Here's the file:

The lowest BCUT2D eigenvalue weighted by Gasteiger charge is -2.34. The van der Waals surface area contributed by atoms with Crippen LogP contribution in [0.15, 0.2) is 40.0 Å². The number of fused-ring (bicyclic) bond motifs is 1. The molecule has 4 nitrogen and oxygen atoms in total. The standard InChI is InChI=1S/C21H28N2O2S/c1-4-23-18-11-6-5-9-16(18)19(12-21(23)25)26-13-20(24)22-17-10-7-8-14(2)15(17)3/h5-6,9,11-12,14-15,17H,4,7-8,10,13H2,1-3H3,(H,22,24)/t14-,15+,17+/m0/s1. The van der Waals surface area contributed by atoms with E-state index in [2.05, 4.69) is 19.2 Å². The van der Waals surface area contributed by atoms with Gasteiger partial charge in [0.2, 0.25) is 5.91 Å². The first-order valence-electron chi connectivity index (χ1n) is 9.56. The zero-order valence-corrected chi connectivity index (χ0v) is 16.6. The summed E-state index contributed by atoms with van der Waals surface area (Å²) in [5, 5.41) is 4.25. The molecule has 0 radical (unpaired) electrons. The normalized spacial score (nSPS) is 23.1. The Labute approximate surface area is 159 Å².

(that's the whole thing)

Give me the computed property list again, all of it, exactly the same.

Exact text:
The lowest BCUT2D eigenvalue weighted by Gasteiger charge is -2.34. The van der Waals surface area contributed by atoms with Crippen LogP contribution in [0.15, 0.2) is 40.0 Å². The number of fused-ring (bicyclic) bond motifs is 1. The molecule has 4 nitrogen and oxygen atoms in total. The standard InChI is InChI=1S/C21H28N2O2S/c1-4-23-18-11-6-5-9-16(18)19(12-21(23)25)26-13-20(24)22-17-10-7-8-14(2)15(17)3/h5-6,9,11-12,14-15,17H,4,7-8,10,13H2,1-3H3,(H,22,24)/t14-,15+,17+/m0/s1. The van der Waals surface area contributed by atoms with E-state index in [2.05, 4.69) is 19.2 Å². The van der Waals surface area contributed by atoms with Gasteiger partial charge in [0.2, 0.25) is 5.91 Å². The first-order valence-electron chi connectivity index (χ1n) is 9.56. The zero-order valence-corrected chi connectivity index (χ0v) is 16.6. The summed E-state index contributed by atoms with van der Waals surface area (Å²) in [5, 5.41) is 4.25. The molecule has 0 radical (unpaired) electrons. The normalized spacial score (nSPS) is 23.1. The Labute approximate surface area is 159 Å².